It is located on the low left bank of Svislach and was settled by Lipka Tatars from the 15th century (first settlement recorded in 1428) to mid-20th century. It consisted of mainly wooden 1- and 2-storey wooden houses surrounded by lush gardens (local Tatars historically were main suppliers of vegetables and fruit for local markets). The only tall building of the area was a local mosque (Minski Myachet; Belarusian: Мiнская мячэць).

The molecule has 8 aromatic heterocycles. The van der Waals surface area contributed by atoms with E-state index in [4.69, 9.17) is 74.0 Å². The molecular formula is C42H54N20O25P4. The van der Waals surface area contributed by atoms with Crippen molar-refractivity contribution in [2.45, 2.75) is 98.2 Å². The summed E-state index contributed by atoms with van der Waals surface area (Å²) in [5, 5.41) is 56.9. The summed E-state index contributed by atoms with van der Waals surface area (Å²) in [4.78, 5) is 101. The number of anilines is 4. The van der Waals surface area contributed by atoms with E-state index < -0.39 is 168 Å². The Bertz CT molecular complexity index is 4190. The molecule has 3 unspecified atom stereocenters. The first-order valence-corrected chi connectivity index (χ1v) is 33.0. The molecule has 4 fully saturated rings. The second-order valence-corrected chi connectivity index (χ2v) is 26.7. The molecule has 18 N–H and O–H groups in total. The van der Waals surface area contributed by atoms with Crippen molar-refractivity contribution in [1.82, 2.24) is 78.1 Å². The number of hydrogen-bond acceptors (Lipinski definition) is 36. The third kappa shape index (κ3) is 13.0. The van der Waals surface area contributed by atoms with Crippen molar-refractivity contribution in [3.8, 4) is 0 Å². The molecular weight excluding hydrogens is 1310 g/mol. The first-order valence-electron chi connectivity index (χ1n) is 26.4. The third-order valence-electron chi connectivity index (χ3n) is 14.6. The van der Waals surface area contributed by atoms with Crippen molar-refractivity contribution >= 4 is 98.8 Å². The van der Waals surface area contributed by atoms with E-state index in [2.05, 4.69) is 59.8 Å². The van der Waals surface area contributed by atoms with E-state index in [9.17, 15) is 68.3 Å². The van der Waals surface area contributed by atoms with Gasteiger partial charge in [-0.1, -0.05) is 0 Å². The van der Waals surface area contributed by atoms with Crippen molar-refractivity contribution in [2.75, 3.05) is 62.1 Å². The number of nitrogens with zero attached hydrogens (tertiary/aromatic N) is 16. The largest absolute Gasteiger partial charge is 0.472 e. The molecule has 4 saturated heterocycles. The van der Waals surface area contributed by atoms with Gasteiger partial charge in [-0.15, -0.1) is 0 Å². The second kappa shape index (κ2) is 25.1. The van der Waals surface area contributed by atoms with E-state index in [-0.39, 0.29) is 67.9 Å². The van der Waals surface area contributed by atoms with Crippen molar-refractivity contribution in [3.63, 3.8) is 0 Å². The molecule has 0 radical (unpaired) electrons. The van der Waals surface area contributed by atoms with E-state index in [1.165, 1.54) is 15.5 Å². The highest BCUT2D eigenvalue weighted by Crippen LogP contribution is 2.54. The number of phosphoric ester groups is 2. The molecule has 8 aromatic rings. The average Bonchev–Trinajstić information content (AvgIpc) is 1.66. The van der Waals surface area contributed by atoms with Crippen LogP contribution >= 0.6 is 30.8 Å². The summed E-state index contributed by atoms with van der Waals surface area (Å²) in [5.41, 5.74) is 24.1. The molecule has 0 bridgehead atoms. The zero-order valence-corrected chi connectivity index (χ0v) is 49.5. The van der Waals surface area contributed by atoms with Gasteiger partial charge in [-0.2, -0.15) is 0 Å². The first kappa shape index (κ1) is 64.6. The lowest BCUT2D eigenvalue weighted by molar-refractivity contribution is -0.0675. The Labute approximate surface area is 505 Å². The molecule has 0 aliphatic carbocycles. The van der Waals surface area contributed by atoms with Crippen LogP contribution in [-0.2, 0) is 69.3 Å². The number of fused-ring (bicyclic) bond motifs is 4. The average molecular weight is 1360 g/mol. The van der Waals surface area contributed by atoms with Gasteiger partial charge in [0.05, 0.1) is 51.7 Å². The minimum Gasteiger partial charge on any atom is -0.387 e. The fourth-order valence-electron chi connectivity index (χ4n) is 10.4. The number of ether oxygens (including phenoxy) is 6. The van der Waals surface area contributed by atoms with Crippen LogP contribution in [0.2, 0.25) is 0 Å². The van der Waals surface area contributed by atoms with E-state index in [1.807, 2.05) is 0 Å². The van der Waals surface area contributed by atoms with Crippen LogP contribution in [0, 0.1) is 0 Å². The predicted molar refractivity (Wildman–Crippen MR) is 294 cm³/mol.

Tatarskaya Slabada was devastated during the World War II. During Minsk's postwar reconstruction large part of the settlement (including the mosque) was destroyed to provide land for Parkavaya Mahistral avenue (later Praspekt Masherava, currently Praspekt Peramozhtsaǔ). Now the area is built by high-rise office and residential buildings from the 1960s-1980s. Traditional local residents (Lipka Tatars) have been dispersed around the city and no longer have a cultural settlement area.